Next, Mr. Cope alleges an Eighth Amendment claim against Mr. Maksyan for failing to protect Mr. Cope, who had been labelled a snitch by other inmates, by removing him from protective custody. The Eighth Amendment imposes a duty on prison officials “to take reasonable measures to guarantee the safety of inmates.” Farmer v. Brennan, 511 U.S. 825, 832 (1994). “[P]rison officials have a duty to protect prisoners from violence at the hands of other prisoners.” Id. at 833. “[T]o state a section 1983 claim against prison officials for failure to protect, [a plaintiff] must establish: (1) that he was incarcerated under conditions posing a substantial risk of serious harm and (2) that the defendants acted with deliberate indifference to his health or safety. Santiago v. Walls, 599 F.3d 749, 756 (7th Cir. 2010). In the context of failure to protect cases, the court of appeals has equated “substantial risk” to “risks so great that they are almost certain to materialize if nothing is done.” Brown v. Budz, 398 F.3d 904, 911 (7th Cir. 2005). In such cases, “a prisoner normally proves actual knowledge of impending harm by showing that he complained to prison officials about a specific threat to his safety.” Pope v. Shafer, 86 F.3d 90, 92 (7th Cir. 1996). “Branding an inmate a snitch can expose him to serious harm.” Merritte v. Kessel, 561 Fed.Appx. 546, 548 (7th Cir. 2014); Dale v. Poston, 548 F.3d 563, 570 (7th Cir. 2008). Though Mr. Maksyan might have moved Mr. Cope for legitimate reasons, giving Mr. Cope the inferences to which he is entitled at this stage, Mr. Cope adequately states an Eighth Amendment claim upon which relief could be granted against Mr. Maksyan for failing to protect him by removing him from protective custody.

         Mr. Cope also alleges a claim under the First Amendment against Mr. Wilcher, Mr. Reynolds, Mr. Allen, and Mr. Boyd for denying him access to the courts. Inmates have a First Amendment right of access to the courts, but there is no “abstract free-standing right” to a law library or legal materials. Lewis v. Casey, 518 U.S. 343, 351 (1996). In other words, “the mere denial of access to a prison law library or to other legal materials is not itself a violation of a prisoner's rights; his right is to access the courts, ” and only if the defendants' conduct prejudices a potentially meritorious legal claim has the right been infringed. Marshall v. Knight, 445 F.3d 965, 968 (7th Cir. 2006). To state a claim upon which relief can be granted, Mr. Cope must detail the connection between the denial of access to legal materials and the resulting prejudice to a potentially meritorious legal claim. Id.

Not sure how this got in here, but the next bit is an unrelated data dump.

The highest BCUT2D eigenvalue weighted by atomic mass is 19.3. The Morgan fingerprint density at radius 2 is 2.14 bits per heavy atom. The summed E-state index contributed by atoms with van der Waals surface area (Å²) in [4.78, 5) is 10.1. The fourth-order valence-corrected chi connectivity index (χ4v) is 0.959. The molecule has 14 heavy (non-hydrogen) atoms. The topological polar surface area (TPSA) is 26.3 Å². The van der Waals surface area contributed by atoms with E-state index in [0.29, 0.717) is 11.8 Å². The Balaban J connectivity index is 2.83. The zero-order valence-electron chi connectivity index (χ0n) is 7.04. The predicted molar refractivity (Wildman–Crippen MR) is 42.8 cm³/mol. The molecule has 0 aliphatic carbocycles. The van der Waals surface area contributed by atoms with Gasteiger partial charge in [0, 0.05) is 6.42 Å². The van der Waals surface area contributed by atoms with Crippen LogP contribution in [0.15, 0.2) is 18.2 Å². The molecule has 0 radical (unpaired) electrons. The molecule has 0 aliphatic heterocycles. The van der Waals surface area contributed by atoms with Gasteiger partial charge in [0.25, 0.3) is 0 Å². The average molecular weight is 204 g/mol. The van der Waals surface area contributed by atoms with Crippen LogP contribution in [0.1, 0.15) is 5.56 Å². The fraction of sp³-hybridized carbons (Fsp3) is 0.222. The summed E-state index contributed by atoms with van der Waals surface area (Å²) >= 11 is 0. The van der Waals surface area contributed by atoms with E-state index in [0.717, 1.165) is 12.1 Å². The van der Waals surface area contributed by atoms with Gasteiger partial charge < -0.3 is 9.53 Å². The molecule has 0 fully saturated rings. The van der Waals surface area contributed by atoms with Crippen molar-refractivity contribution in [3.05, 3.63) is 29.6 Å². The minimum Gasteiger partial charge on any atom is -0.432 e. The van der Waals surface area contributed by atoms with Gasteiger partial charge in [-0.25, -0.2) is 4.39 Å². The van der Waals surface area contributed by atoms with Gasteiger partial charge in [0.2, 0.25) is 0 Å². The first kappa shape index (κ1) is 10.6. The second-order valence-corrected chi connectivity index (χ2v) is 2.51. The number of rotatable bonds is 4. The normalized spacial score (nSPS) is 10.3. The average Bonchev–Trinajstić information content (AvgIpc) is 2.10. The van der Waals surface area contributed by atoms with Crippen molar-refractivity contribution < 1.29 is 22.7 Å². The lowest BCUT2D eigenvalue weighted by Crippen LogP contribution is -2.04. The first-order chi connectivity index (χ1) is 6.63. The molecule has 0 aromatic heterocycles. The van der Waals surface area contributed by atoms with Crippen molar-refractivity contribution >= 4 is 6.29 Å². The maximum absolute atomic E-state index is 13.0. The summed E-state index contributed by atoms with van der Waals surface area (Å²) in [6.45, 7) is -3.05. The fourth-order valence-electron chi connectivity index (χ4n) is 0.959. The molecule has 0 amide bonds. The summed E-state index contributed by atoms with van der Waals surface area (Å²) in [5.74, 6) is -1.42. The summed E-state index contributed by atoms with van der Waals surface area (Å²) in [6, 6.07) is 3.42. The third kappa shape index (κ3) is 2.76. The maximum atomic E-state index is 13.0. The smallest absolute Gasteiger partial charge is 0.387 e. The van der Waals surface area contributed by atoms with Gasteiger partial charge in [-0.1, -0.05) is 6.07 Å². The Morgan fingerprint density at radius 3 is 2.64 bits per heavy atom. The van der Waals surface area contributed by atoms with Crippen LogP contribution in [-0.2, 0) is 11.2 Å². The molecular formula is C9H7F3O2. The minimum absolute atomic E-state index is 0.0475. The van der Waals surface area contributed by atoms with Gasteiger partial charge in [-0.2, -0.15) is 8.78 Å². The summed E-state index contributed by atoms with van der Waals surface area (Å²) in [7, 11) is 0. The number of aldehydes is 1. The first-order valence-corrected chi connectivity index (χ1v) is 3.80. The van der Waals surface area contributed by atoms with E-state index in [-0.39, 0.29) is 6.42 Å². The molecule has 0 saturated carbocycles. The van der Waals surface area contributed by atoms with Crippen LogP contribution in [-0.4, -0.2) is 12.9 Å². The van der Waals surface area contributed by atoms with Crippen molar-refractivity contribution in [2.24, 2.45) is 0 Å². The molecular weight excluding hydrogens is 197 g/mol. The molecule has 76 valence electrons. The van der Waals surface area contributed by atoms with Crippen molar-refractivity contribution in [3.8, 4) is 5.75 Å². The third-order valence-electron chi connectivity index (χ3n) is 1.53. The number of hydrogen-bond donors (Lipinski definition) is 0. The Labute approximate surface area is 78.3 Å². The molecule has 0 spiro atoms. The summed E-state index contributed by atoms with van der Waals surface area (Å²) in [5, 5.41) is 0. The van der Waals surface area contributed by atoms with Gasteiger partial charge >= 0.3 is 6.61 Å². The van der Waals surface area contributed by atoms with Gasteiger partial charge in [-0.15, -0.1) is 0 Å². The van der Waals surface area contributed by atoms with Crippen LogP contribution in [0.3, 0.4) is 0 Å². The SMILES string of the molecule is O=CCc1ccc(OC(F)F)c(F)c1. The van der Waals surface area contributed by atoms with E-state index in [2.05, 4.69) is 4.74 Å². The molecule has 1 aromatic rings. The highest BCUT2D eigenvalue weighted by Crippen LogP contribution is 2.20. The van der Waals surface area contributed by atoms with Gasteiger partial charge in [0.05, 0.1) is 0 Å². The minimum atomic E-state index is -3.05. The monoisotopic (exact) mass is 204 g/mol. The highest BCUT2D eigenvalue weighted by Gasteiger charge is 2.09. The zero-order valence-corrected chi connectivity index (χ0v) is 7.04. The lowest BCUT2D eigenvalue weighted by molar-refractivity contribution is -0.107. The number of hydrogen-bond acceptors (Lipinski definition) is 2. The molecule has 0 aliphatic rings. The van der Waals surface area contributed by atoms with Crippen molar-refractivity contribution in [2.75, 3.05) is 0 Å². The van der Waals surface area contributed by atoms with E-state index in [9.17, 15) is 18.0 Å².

Standing alone, that Mr. Cope was denied access to the law library and a legal book doesn't give rise to an actionable First Amendment claim. At the very least, he must identify a potentially meritorious legal claim and must explain how not having access to legal materials has prejudiced his ability to pursue that claim. The complaint doesn't suggest that he has suffered such harm, so Mr. Cope doesn't state a claim of First Amendment retaliation upon which relief can be granted against Mr. Wilcher, Mr. Reynolds, Mr. Allen, and Mr. Boyd.

         Mr. Cope also alleges that Mr. Wilcher, Mr. Reynolds, Mr. Allen, and Mr. Boyd violated the Open Courts Clause of the Indiana Constitution. A district court can decline to exercise supplemental jurisdiction if “the claim raises a novel or complex issue of State law.” 28 U.S.C. § 1367(c)(1). Wary of Mr. Cope's assertion of a cause of action under this clause of the Indiana Constitution, the court declines to exercise supplemental jurisdiction on this issue of state law. See Town of W. Terre Haute, Indiana v. Roach, 52 N.E.3d 4, 9 (Ind.Ct.App. 2016) (“Indiana case law construing the Open Courts Clause does not support the notion that it creates a substantive right of action.”).

         Accordingly, the court:

(1) GRANTS Richard Allen Cope leave to proceed against John Wilcher and Joseph Maksyan in their individual capacities for money damages on the First Amendment claim that they retaliated against him through intimidation and harassment during his time in protective custody and by removing him from protective custody;
(2) GRANTS Richard Allen Cope leave to proceed against Joseph Maksyan in his individual capacity for money damages on the Eighth Amendment failure to protect claim for removing him from protective custody;
(3) GRANTS Richard Allen Cope leave to proceed against Joseph Maksyan on an injunctive relief claim for protective custody as ...